Dr. Farris received numerous awards and commendations including Spelman’s first Fannie Lou Hamer Outstanding Community Service Award, the National Association for the Advancement of Colored People Image Award for Outstanding Literary Work, the International Reading Association Teachers’ Choice Award, The Southern Christian Leadership Conference Septima Clark Award, and the Hyatt Hotels Heritage Community Service Award.

View of the Reverend Martin Luther King, Sr. (foreground, center), his daughter Christine King...
View of the Reverend Martin Luther King, Sr. (foreground, center), his daughter Christine King Farris (foreground, left), and other unidentified individuals at the tomb (not pictured) of Dr. Martin Luther King, Jr. during the observance of the slain civil rights leader's 47th birthday, at the King Center on Auburn Avenue in Atlanta, Georgia.(Kenan Research Center, Atlanta History Center Publisher)

The Christine King Farris Legacy Foundation was established in 2022 to honor her 95th birthday. The foundation raises funds to support Leadership Development and the Christine King Farris Scholarship at Spelman College.

Dr. Farris is survived by her children Isaac Newton Farris, Jr. and Dr. Angela Farris Watkins and her granddaughter, Farris Christine Watkins. The family will announce funeral arrangements at a later date.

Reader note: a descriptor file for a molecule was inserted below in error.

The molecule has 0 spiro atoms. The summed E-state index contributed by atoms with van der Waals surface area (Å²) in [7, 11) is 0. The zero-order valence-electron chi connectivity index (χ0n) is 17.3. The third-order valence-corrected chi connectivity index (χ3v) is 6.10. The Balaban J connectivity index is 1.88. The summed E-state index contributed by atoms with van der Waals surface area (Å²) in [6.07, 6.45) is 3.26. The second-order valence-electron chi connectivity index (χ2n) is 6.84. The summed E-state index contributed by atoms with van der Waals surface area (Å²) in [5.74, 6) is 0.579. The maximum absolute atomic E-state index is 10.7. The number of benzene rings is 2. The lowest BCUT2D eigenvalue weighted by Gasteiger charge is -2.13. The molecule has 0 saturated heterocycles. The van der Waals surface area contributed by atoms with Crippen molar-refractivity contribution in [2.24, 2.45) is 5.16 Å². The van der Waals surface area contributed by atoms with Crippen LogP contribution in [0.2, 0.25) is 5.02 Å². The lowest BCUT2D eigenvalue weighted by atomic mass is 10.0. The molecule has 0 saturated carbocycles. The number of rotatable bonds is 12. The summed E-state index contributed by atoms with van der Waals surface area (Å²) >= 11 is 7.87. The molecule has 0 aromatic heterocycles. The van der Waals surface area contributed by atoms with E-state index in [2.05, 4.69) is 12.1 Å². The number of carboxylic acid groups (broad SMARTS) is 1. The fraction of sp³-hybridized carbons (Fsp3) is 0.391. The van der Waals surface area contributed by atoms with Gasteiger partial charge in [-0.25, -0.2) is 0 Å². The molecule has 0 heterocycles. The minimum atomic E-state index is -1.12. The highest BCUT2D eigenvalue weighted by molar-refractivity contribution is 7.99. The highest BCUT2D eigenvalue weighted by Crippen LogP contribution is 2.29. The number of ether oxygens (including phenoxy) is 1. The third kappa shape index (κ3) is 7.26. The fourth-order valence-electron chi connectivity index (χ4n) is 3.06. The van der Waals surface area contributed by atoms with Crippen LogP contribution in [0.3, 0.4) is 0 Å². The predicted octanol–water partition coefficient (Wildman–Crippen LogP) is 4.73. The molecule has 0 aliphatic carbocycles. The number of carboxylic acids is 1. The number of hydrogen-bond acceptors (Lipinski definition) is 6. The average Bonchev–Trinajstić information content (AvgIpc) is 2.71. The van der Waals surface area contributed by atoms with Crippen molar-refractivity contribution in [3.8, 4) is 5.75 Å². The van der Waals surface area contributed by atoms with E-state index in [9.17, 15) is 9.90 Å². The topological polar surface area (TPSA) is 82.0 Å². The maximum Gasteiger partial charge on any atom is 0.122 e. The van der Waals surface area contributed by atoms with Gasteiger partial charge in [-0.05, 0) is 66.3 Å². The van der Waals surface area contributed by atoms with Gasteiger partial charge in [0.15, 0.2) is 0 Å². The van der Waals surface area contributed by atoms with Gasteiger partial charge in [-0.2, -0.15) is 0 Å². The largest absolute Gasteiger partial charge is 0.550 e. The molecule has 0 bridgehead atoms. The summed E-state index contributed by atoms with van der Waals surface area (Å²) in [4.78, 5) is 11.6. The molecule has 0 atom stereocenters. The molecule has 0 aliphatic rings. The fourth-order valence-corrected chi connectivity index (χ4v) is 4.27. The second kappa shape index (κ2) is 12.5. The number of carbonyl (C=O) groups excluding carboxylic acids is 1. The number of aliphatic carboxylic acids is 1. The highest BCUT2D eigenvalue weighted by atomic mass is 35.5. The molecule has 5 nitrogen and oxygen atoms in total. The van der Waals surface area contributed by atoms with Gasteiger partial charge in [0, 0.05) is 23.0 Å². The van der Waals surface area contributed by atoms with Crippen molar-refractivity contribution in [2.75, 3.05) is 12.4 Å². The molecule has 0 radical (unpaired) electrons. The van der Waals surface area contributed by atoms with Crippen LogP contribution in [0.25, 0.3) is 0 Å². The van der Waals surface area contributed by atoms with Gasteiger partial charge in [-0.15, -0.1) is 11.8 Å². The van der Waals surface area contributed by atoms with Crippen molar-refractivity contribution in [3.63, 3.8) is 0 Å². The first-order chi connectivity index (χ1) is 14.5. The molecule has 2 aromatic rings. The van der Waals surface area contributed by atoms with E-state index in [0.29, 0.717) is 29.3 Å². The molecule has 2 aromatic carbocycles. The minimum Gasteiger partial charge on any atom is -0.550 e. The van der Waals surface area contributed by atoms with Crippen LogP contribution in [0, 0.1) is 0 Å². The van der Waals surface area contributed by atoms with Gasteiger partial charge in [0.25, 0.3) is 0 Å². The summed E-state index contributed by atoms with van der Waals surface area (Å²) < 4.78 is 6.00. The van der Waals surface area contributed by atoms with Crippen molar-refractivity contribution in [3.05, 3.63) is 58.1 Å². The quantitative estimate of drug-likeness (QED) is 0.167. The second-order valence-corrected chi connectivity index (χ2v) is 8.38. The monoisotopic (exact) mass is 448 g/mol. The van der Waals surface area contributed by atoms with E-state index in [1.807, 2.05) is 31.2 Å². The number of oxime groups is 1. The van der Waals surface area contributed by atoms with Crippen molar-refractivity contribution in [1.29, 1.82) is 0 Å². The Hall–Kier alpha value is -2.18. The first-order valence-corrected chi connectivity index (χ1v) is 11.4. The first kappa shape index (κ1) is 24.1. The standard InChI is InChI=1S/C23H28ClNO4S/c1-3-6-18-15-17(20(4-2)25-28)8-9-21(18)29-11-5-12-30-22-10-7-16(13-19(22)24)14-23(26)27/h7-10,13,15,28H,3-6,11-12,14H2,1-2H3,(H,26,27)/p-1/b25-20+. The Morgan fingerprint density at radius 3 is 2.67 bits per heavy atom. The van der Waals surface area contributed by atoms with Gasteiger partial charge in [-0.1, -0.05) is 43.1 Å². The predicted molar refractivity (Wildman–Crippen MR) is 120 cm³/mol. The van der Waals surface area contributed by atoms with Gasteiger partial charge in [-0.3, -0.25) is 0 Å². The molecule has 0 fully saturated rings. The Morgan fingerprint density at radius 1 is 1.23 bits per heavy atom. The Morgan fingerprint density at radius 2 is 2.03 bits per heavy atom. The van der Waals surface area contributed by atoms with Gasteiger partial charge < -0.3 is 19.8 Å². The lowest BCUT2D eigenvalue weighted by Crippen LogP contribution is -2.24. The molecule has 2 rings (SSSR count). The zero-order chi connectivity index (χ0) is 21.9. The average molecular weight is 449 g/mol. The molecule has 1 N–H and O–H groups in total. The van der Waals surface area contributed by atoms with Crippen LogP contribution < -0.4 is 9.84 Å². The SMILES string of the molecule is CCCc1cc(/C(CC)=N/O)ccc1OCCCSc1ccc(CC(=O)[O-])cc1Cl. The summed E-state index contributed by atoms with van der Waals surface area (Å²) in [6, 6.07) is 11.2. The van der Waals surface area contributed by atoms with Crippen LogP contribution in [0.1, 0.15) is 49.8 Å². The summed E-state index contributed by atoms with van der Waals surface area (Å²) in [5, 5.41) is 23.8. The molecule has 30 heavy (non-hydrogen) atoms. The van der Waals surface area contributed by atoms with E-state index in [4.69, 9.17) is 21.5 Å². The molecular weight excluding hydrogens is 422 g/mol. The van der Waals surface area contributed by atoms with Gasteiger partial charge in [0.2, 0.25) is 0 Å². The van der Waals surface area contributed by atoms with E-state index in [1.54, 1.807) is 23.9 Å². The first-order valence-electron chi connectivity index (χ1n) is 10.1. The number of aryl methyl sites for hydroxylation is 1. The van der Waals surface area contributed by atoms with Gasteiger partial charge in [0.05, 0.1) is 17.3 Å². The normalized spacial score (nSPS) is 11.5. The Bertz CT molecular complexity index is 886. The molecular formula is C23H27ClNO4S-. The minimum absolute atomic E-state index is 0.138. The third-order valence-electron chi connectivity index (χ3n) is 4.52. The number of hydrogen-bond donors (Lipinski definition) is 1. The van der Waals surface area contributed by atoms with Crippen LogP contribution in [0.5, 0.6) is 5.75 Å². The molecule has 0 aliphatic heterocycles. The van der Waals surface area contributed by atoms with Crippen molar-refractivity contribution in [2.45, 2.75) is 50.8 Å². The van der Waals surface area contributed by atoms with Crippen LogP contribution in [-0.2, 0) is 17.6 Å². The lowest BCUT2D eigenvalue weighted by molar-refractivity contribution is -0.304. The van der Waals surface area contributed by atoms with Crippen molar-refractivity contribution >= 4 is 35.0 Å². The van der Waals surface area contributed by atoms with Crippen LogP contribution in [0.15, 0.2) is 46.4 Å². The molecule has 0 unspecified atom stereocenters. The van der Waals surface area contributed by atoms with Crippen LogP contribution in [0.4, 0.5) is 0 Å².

King Farris was the longest-serving member of the historic Ebenezer Baptist Church, where she was a trustee and where her grandfather, Rev. Adam Daniel Williams, father, and brothers all served as senior pastors and co-pastors, respectively. King Farris became one of Ebenezer’s soloists, as Ebenezer was one of the first Atlanta churches to televise worship services in the 1970s. She also served as one of the producers of the televised service.

“She taught students to be teachers, to be educators,” her Isaac Newton Farris Jr. previously said, adding his mother had seen some remarkable events in her life, including the coronation of Queen Elizabeth II.

The King Center posted the following statement to social media:

Martin Luther King III said in a statement that his family is mourning the loss of the woman who “spent her life fighting for equality and against racism in America.”

“She defied the odds that held back too many marginalized communities–going on to become a civil rights leader and acclaimed author,” King III wrote. “No stranger to adversity, Aunt Christine used the tragedies of the assassinations of her mother and brother to fight for change in America.”

Atlanta City Council President Doug Shipman said, “Christine King Farris was an incredible educator, leader and keeper of stories.”

“The Black Leadership AIDS Crisis Coalition powered by AHF is saddened to learn of the passing of Mrs. Christine King Farris,” the organization said. “We join all across this country in reflecting on her selfless service to humanity as a devout educator and agent for change. Her life has shaped the lives of thousands of individuals across the globe, and her legacy will continue to be a shining example of servant-leadership, for many generations to come.”


This story is developing.